Glaucoma


Uploaded by NIHOD on 04.01.2011

Transcript:

A doctor explains glaucoma, and how to treat the condition.
Glaucoma is one of the most common diseases of the eye.
And it is one of the ones that patients often have the least
chance of recognizing themselves, because the damage typically
starts in what we call the peripheral vision, the outside areas of vision.
And only in advanced disease will the center of vision be affected.
People at greatest risk are African Americans and Hispanics, but
actually, it is common enough that everybody should
be examined for glaucoma.
What people are used to hearing is that if their pressure is high,
they might have glaucoma.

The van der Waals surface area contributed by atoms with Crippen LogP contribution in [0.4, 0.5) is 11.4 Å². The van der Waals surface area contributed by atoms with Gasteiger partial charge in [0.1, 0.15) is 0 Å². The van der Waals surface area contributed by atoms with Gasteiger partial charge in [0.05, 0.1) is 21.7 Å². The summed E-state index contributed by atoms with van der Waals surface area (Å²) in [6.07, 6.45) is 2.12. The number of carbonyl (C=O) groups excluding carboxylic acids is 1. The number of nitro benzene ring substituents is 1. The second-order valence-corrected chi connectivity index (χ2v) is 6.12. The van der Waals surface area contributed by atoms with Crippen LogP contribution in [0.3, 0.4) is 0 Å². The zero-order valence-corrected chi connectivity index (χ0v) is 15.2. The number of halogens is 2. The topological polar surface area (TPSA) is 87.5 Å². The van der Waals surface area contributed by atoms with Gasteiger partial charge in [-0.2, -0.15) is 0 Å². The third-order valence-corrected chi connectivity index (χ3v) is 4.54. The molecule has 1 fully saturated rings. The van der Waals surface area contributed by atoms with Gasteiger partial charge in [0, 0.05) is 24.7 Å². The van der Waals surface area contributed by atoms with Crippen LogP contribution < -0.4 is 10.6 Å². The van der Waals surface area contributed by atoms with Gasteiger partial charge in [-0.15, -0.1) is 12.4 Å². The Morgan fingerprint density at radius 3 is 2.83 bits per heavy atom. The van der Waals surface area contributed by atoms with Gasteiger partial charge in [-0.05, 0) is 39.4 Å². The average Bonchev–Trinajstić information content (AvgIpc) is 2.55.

Actually, a person can have glaucoma if their pressure is
normal, or they could have a healthy eye with their pressure
a little bit high.
So without dilating the eye and looking at the nerve itself,
they cannot be told whether or not they have glaucoma.
Glaucoma is treated by a variety of approaches.
Most commonly, the first treatment is eye drops.
A person is told to take these drops either once a day or twice a day.
It is extremely important that patients take their eye drops
regularly, because taking the drops the day before you see the eye
doctor and having normal pressure for that exam hasn't protected the
eye via all the other days when the person was at home and wasn't
going for an eye exam.
Other treatments for glaucoma include the use of lasers, and in
cases, extreme cases, where the disease cannot be controlled with
eye drops and lasers, we have surgical techniques.
For more information about eye health, about finding an eye care
professional, or about locating an organization that can provide
financial assistance for eye care, please refer to our website.
That is www.nei.nih.gov.